Could it be that we are witnessing a slight thaw in the U.S./Chinese trade relations? Granted, it is not that anyone is ready to dive headfirst into a pool that is still filled with rather frigid water, but it would appear that parties on both sides are beginning to dip their toes in to test the temperature and you can bet that more than a few have their swimming suits on beneath the business attire and are just waiting for the chance to jump in. Yesterday, I mentioned that there were increasing rumors that the Chinese were possibly nosing around and inquiring about purchasing ag products from the U.S., which has been confirmed by several sources and they did publish a list of good that will be exempt from tariffs, which included the feed ingredients, whey, and fish meal, but no other ag products. In turn, President Trump announced that the planned tariff increase on Chinese goods would be delayed until mid-October. Reportedly this was done at the request of Chinese Vice Premier Liu He, as the original date of October 1st fell on the anniversary of the founding of the People’s Republic, but one has to imagine was also done in an effort to get the talks started on a less adversarial note. As I commented yesterday, one should probably not become overly optimistic with these moves as we have been disappointed time and again over the past year and half, but it does appear to be a step in the right direction, and I suspect helped support futures prices overnight.
It is worth pointing out as well that according to the numbers released by the U.S. Meat Federation, despite the 62% tariff, for the first seven months of this year, Chinese imports of pork from our nation are up 51% over last year. Interestingly enough, 25% or 61,000 of the 240,000 MT they have imported came in the month of July. As I have mentioned several times in past comments, it only stood to reason that we would see the best increase in imports from China in the second half of the year.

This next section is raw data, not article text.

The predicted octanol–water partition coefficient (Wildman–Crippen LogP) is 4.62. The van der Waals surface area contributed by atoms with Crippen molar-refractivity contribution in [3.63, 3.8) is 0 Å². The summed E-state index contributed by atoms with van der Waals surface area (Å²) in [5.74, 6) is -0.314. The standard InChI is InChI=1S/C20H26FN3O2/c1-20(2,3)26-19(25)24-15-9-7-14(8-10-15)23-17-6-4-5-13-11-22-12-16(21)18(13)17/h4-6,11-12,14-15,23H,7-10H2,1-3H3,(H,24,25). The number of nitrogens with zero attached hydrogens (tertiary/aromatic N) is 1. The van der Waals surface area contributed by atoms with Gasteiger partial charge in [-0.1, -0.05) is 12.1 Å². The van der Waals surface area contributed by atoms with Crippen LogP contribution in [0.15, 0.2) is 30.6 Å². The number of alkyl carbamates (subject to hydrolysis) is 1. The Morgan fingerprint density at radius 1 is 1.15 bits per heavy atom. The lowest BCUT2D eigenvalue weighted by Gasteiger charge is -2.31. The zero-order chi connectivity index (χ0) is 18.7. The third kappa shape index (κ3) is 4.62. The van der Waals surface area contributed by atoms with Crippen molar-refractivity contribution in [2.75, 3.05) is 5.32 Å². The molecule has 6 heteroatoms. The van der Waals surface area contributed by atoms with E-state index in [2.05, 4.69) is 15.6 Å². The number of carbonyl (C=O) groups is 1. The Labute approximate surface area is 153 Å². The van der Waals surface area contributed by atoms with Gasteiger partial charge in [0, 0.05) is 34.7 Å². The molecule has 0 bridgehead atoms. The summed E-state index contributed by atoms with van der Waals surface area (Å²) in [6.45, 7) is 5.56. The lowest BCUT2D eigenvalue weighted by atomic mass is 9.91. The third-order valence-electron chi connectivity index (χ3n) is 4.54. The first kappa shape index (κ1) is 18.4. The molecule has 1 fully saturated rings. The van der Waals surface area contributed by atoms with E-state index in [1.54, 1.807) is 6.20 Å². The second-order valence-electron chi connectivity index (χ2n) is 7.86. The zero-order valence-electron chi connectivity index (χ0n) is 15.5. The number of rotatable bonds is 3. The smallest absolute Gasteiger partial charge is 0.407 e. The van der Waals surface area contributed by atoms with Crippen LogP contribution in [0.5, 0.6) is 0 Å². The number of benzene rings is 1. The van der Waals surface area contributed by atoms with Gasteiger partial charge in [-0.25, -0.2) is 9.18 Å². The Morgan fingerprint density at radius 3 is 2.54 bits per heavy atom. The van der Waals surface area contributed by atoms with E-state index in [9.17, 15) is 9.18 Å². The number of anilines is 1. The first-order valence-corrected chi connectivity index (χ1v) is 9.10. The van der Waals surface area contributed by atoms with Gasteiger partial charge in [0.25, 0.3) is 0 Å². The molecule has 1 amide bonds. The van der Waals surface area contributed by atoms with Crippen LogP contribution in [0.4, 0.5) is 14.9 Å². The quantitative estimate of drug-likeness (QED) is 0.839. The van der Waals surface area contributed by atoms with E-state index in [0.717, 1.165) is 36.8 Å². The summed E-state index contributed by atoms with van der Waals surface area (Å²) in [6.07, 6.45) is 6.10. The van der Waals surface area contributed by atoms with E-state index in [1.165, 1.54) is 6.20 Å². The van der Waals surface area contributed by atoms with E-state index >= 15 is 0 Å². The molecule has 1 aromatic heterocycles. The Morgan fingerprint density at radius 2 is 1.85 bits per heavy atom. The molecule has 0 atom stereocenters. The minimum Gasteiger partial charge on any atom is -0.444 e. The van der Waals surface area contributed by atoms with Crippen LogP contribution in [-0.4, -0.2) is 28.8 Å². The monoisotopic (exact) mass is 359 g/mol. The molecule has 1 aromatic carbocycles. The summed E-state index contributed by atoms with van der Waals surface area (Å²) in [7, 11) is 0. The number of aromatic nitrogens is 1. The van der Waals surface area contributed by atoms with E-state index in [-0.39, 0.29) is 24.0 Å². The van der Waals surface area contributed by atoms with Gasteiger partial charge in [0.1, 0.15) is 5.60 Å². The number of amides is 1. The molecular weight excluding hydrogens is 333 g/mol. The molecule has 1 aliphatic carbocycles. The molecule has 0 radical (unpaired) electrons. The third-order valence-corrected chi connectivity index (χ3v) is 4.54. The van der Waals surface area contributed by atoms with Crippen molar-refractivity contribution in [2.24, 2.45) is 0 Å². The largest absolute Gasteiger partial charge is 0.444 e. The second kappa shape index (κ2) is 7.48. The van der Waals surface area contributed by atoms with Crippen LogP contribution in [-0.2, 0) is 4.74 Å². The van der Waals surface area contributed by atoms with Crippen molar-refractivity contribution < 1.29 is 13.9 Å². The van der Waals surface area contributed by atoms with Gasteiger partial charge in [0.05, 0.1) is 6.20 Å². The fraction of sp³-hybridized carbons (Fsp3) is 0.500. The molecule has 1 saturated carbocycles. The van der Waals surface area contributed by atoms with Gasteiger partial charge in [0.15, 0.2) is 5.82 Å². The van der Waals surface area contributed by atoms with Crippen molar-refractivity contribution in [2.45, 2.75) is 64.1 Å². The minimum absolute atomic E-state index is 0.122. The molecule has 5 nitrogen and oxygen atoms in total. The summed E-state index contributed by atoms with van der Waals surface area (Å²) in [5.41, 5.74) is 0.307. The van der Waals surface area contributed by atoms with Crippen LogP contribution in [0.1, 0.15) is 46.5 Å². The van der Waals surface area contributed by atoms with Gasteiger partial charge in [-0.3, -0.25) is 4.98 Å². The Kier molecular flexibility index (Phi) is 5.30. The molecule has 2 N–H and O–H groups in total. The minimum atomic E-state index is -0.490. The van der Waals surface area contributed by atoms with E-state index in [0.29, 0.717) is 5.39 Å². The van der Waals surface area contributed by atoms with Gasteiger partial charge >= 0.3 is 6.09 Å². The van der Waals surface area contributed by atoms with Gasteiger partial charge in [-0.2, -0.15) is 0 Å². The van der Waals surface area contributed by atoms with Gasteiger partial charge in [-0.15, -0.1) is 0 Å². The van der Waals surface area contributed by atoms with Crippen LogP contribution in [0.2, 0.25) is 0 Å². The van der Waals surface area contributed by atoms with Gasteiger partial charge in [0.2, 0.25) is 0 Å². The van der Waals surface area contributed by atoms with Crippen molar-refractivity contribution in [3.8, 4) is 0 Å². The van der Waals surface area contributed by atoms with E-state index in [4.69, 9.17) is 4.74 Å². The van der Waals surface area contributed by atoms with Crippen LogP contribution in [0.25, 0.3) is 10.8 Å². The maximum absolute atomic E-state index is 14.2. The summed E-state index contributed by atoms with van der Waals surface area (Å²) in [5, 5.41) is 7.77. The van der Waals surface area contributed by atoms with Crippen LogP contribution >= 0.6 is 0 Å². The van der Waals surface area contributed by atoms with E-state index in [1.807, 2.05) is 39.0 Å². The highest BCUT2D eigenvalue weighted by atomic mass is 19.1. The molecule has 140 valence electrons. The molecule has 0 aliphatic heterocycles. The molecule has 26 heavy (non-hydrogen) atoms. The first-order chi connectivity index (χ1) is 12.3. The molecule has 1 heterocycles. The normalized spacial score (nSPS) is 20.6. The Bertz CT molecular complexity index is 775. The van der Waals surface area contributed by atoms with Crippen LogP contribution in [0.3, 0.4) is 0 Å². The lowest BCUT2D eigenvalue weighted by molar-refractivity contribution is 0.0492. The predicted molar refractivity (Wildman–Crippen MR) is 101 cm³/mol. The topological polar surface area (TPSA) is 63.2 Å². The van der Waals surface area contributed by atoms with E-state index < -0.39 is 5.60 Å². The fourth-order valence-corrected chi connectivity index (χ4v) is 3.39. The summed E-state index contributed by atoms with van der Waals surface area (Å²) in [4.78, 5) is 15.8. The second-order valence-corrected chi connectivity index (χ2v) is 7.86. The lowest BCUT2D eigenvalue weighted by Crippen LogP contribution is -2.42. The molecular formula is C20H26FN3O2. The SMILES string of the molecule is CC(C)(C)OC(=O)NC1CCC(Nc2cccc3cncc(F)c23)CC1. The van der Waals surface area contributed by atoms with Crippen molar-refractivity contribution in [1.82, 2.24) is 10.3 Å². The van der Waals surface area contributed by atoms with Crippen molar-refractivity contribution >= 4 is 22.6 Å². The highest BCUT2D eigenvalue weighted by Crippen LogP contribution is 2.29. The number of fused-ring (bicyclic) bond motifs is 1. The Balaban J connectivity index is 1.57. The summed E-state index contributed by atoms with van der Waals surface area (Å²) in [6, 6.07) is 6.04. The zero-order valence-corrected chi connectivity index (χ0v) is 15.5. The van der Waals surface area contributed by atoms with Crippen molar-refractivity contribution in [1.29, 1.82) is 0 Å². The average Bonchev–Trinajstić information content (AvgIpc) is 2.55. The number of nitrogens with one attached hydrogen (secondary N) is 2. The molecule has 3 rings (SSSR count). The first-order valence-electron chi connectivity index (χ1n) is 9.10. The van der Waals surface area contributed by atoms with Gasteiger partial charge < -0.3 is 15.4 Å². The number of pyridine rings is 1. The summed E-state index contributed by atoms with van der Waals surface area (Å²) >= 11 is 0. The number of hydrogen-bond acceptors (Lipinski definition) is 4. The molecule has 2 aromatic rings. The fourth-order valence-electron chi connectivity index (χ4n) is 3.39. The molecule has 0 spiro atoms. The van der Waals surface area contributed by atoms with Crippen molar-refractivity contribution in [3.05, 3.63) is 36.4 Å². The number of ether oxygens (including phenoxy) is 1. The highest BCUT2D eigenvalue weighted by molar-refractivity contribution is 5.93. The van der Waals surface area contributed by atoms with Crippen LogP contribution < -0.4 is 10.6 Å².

The White House has been scrambling to come up with some type of compromise deal between the biofuel industry and the petroleum industry and have called representatives from each in for separate meetings. Sources say they have been pushing the biofuel representative to accept a plan to increase overall blending quota next year by 5%, but understandably the industry is looking for more and has been asking for “reallocation” which would entail large refiners to make up for the exemptions given to the small refiners. Needless to say, the refining industry is none too keen on such an idea. Of course, the White House would like to find a solution that will bring in the most votes possible for next fall and any changes and or agreements will need to be finalized by the end of November for them to take effect in 2020.
Wheat has come back with very solid export sales this past week, totaling 610,900 MT or 22.45 million bushels. This was 96% above last week and 20% ahead of the 4-week average. Top purchasers were the Philippines with 109k MT, followed by Mexico with 91.9k, and then Indonesia taking 63.7k. September 1stmarked the transition into the new crop year for corn and beans, which can always make the numbers look a bit skewed. Even then, corn sales are not setting any records as they came through at 498,100 MT or 19.61 million bushels. Mexico was the top purchaser with 193.8k MT, followed by Japan at 158.1k and then Colombia with 96.2k. Soybeans though looked rather impressive, although not unexpected, at 1,172,200 MT or 43.08 million bushels. Mexico accounted for nearly 55% of these sales with 644.3k MT, followed by unknown destination at 150k and then Thailand at 84.9k. By the way, China was in for another 10,900 MT of pork last week.
It turns out that we have a busy news day as of course, this will be the release of the September report. Hopefully it does not disrupt what otherwise has been encouraging stories. Once again, here are trade survey estimates; Domestic corn production is expected to come in at 13.672 billion bushels from an average yield of 167.2 bpa. This compares with the August numbers of 13.901 billion and 169.5. Bean production is estimated to total 3.577 billion bushels with a yield of 47.2 bpa. In August the USDA came up with a crop of 3.68 billion from a yield of 48.5. 2019/2020 ending stocks are expected to total 2.002 billion corn, 660 million beans, and 1.016 billion wheat, compared with 2.181 billion, 755 million and 1.014 billion respectively for each crop last month.
Last but not least, 2019/20 world ending stock for corn are expected to total 303.18 MMT, which would be down from 307.72 MMT last month and 328.58 for the 2018/19 crop year. Beans are projected to come in at 100.11 MMT, down from 101.74 last month and 114.53 last year. Finally, global wheat is projected to be 285.71 MMT, up from 285.4 last month and 275.49 last year.